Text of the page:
The pace of growth in global economic activity moderates. An example of this is provided by the global composite Purchasing Managers’ Index (PMI), which in January continued its downward trend to reach 52.1 points, a level not seen since September 2016. This trend of lower growth is widespread and can be seen not only in the US but also in the euro area and in China. Nevertheless, the outlook for each region is somewhat different. In the US and China, the slowdown is expected to continue for some time to come: in the US, the fiscal stimulus of the Trump Administration will fade, while in China, the economy still faces the challenge of managing macrofinancial imbalances (particularly high corporate debt) and the change of its productive model. The speed and severity with which these adjustments will occur in the two countries is highly uncertain, representing a source of risk. The euro area, meanwhile, continues to feel the impact of a less favourable external environment and a significant, but temporary, correction in the automotive industry, which must adapt to the new European vehicle emissions regulation. In any case, over the coming quarters the economy is expected to stabilise and maintain a nonetheless notable growth rate of around 1.4%.

The central banks adjust their position. The central banks of the US and the euro area have not been impervious to the turmoil experienced by the markets at the end of 2018 and the slowdown shown by the latest economic activity indicators. Given the limited signs of inflationary pressures in the US and the context of a slowdown in global growth, the US Federal Reserve (Fed) signalled a pause in the tightening cycle in the minutes of its last meeting. Furthermore, in light of the moderation of the growth outlook for the euro area, the European Central Bank (ECB) also tempered its message and left open the possibility of delaying its first rate rise, which it had previously suggested could come towards the end of 2019.

The markets recover. During the month of February, investor sentiment continued the improvement shown in January and the markets exhibited a positive tone. This trend was once again supported both by the flow of positive news regarding the trade negotiations between the US and China and by the more cautious tone of communications from the major central banks, particularly the pause in interest rate hikes announced by the Fed. Thus, market prices continued to recover from the peak of uncertainty experienced at the end of 2018, which saw a spike in financial volatility. In February, volatility in the financial markets remained moderate and the main stock market indices ended a new month with gains.

Brexit, an inexhaustible source of uncertainty. At the time of publication, the outcome of Brexit still seems highly uncertain. While the chances of a disorderly departure seem low, the difficulty of reaching a consensus in the House of Commons and the fragility of the United Kingdom Government do not allow us to rule out last-minute surprises. In view of the difficulties in reaching an agreement, the United Kingdom is expected to request an extension of Article 50 (the United Kingdom’s departure from the EU is currently scheduled to take place on 29 March 2019). This would open up a wide range of possibilities: from the approval of the preliminary agreement reached between Theresa May and the EU, to a softer version of Brexit (with the United Kingdom permanently remaining in the customs union), or even a second referendum (which has the support of the Labour Party).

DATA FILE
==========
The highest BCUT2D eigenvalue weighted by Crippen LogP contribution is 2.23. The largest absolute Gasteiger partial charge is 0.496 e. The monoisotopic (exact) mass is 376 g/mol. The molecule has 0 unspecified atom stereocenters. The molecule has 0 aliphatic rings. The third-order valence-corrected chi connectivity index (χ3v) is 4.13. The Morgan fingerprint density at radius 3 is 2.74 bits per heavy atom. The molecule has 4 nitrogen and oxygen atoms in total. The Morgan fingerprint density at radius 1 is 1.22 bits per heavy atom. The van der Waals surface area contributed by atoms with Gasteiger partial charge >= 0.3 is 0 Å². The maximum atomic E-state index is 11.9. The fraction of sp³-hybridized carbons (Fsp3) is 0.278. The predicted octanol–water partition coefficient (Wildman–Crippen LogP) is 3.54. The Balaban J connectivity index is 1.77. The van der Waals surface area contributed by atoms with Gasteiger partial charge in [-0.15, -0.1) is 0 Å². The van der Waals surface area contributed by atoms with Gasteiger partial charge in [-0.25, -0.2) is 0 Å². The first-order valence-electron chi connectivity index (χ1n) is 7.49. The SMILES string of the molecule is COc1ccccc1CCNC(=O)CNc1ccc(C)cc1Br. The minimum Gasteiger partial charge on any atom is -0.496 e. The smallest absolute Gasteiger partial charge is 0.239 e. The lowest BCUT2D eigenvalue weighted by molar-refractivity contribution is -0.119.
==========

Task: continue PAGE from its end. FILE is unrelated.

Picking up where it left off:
In Spain, the economic activity indicators offer mixed signals. Thus, while the economic activity indicators for the services sector continue to show a positive tone, the equivalent indicators for the industrial sector suggest that the sector is struggling, something that can be attributed, at least in part, to the difficulties being endured by the automotive sector and the decline in global demand. All in all, the economy is expected to continue to grow at a solid rate, above that of the major euro area economies, supported by the encouraging performance of the labour market.

The Portuguese economy enters a more mature phase of the cycle. The latest data from the national accounts show that, in the final stages of 2018, the economy grew by 0.4% quarter-on-quarter (1.7% year-on-year). As such, the economy ended 2018 with a growth of 2.1% in a year marked by a certain slowdown. Over the coming quarters, growth is expected to moderate slightly due to the difficulties being experienced by the foreign sector, given the context of slower global demand, and the lower momentum of domestic demand (the labour market is already close to full employment and the recovery of the real estate market is showing signs of running out of steam). This assessment is backed by the latest economic activity indicators, which suggest that the economy will grow at a solid rate in the early stages of 2019, albeit slightly below the average rate for 2018.